Sometimes bromhidrosis can be mistaken for a condition called diabetic ketoacidosis, which can occur if you have untreated diabetes. When you have diabetes, your body doesn’t produce enough insulin to regulate your metabolism. As a result, you start to break down fat which causes acids to build up in your bloodstream. This process can result in body odor and bad breath.


Intertrigo is a rash caused by trapped moisture and sweat. Although the most common form of intertrigo is infant diaper rash, adults can also get it from lack of air circulation to their skin.

When intertrigo goes untreated, bacteria thrives in moist, friction-prone areas which can lead to chronic body odor.


Erythrasma is a bacterial infection caused by humid, tropical climates that manifests as a pink skin rash. The bacteria that causes this rash, Corynebacterium, naturally occurs on your skin. It’s also one of the bacteria that exists in excess for those with chronic body odor.


Bacteria and sweat are key components of bromhidrosis. So if you suffer from hyperhidrosis or excessive sweating, you’re more likely to have chronic body odor as well.

If you think sweat or hyperhidrosis is contributing to your bromhidrosis, it’s best to treat hyperhidrosis first to reduce the sweat that’s affecting your body odor issue.


Your diet and oral medications can affect the smell of your sweat. When the byproducts of pungent foods like garlic, onion, cruciferous vegetables and red meat blend with sweat and bacteria, it can cause chronic body odor.

Other foods that can aggravate bromhidrosis include:

  • Alcohol
  • Tobacco
  • Fish
  • Asparagus
  • Curry

Bromhidrosis can also be a side effect of these medications:

  • Penicillin
  • Bromides


Thankfully, bromhidrosis is treatable. Here are some ways to mitigate excessive body odor and stop smelling like onions:


Here are a few ways to keep the bacteria on your skin to a healthy minimum:

  • Use antibacterial or germicidal soap: Choose gentle liquid or cream body wash over solid soap, and avoid scented products that can worsen your B.O.
  • Shave excess body hair: Hair traps bacteria and sweat, which aggravates bromhidrosis.
  • Remove or wash sweaty clothes immediately: This gives bacteria less time to break down sweat.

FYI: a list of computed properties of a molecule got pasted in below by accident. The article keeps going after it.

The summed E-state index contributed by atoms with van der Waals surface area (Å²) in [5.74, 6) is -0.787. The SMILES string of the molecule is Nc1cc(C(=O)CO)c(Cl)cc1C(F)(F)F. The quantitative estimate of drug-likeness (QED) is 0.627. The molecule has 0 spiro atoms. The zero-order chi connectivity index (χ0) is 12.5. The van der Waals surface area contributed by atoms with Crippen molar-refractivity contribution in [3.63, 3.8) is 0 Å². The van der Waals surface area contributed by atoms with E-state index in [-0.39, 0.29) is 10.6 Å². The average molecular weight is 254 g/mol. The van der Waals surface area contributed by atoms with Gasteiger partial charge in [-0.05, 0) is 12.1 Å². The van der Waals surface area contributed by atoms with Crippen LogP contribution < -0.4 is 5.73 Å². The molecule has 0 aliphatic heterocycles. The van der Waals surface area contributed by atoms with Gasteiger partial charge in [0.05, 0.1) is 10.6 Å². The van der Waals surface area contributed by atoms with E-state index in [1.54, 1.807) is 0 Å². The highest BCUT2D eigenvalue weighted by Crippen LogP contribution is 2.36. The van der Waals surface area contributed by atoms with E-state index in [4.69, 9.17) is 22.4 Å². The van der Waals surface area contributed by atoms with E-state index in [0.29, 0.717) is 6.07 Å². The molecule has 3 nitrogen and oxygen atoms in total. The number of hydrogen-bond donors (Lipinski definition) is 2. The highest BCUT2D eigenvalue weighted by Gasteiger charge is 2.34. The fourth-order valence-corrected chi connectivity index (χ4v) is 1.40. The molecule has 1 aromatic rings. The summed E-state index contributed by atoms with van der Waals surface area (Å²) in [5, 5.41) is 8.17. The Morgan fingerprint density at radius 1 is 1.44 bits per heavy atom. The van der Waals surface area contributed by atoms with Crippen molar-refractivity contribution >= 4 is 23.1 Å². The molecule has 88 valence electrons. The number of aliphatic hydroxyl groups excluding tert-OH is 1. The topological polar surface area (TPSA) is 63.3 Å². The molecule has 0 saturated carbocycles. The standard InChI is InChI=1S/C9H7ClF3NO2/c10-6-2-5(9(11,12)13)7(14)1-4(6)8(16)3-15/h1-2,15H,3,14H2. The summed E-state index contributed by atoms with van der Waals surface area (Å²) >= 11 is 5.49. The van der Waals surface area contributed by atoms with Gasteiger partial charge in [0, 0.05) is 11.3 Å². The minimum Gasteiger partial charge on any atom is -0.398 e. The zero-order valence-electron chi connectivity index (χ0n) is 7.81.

• Take regular warm baths or showers: Warm water can help kill the bacteria on your skin. Shower twice a day and pay close attention to extra sweaty areas, especially on a hot day. 
  • Wear anti-odor garments: Most anti-odor clothing features silver or copper, but for a more healthy and natural alternative, look for shirts made with hydrogen peroxide, such as the Thompson Tee Premium Anti-Odor Undershirt.
  • Use extra-strength or prescription deodorant: Over-the-counter products might not cut it. Consult your doctor or dermatologist to explore prescription-strength deodorants and solutions.


Avoid foods that promote pungent, odiferous sweat secretions to reduce the effects of chronic body odor. Try these odor-fighting foods instead:

  • Lemons, oranges and grapefruits
  • Green leafy vegetables like kale and spinach
  • Fresh herbs
  • Whole grains

Read more: How to Get Rid of Body Odor: 5 Quick, Natural Solutions


Damp skin is a breeding ground for odor-causing bacteria. If you have a condition like hyperhidrosis, you can manage bromhidrosis by taking the appropriate steps to reduce excessive sweat first.


Bromhidrosis is also treatable with antibiotics, laser hair removal and sweat gland removal surgery. 

Topical antibiotics (or creams and gels containing antibiotics) work by destroying odor-causing bacteria on the skin before they have a chance to break down and release a foul stench. Two common antibiotics for bromhidrosis are clinamycin and erythomycin - talk to your doctor about getting a prescription for these treatments. 

Electric hair removal (electrolysis) is another medical treatment for bromhidrosis. For a temporary solution, consider shaving or waxing your underarms or groin area regularly. 

Sweat gland removal surgery should only be considered as a last resort, as it's highly invasive and could result in very serious long-term side effects. Don't explore this option until you've exhausted all other non-invasive treatment methods. 


The Thompson Tee Premium Anti-Odor Undershirt is infused with Odor Shield™ technology, a natural non-toxic hydrogen peroxide-based solution that eliminates 99.9% of odor causing bacteria in the fabric. Pair it with the above treatment options for best results to reduce the effects of bromhidrosis.

Try a crewneck or V-neck anti-odor undershirt risk-free today!